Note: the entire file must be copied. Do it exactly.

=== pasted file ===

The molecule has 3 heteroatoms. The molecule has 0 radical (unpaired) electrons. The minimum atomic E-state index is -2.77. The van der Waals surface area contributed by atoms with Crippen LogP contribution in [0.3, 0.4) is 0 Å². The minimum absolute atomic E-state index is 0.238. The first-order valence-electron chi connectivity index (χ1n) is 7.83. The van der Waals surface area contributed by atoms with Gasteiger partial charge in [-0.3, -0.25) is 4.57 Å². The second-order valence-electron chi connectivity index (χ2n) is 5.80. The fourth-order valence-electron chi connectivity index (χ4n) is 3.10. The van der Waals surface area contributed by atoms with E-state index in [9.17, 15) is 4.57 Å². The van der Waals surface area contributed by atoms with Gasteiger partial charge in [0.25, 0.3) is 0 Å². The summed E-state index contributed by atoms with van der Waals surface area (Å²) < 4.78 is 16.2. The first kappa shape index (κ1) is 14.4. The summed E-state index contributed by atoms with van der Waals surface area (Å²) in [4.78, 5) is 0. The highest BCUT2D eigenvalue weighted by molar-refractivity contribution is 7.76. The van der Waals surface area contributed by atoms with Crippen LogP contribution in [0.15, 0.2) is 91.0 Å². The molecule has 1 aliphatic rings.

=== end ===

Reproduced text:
The molecule has 3 heteroatoms. The molecule has 0 radical (unpaired) electrons. The minimum atomic E-state index is -2.77. The van der Waals surface area contributed by atoms with Crippen LogP contribution in [0.3, 0.4) is 0 Å². The minimum absolute atomic E-state index is 0.238. The first-order valence-electron chi connectivity index (χ1n) is 7.83. The van der Waals surface area contributed by atoms with Gasteiger partial charge in [-0.3, -0.25) is 4.57 Å². The second-order valence-electron chi connectivity index (χ2n) is 5.80. The fourth-order valence-electron chi connectivity index (χ4n) is 3.10. The van der Waals surface area contributed by atoms with E-state index in [9.17, 15) is 4.57 Å². The van der Waals surface area contributed by atoms with Gasteiger partial charge in [0.25, 0.3) is 0 Å². The summed E-state index contributed by atoms with van der Waals surface area (Å²) < 4.78 is 16.2. The first kappa shape index (κ1) is 14.4. The summed E-state index contributed by atoms with van der Waals surface area (Å²) in [4.78, 5) is 0. The highest BCUT2D eigenvalue weighted by molar-refractivity contribution is 7.76. The van der Waals surface area contributed by atoms with Crippen LogP contribution in [0.15, 0.2) is 91.0 Å². The molecule has 1 aliphatic rings.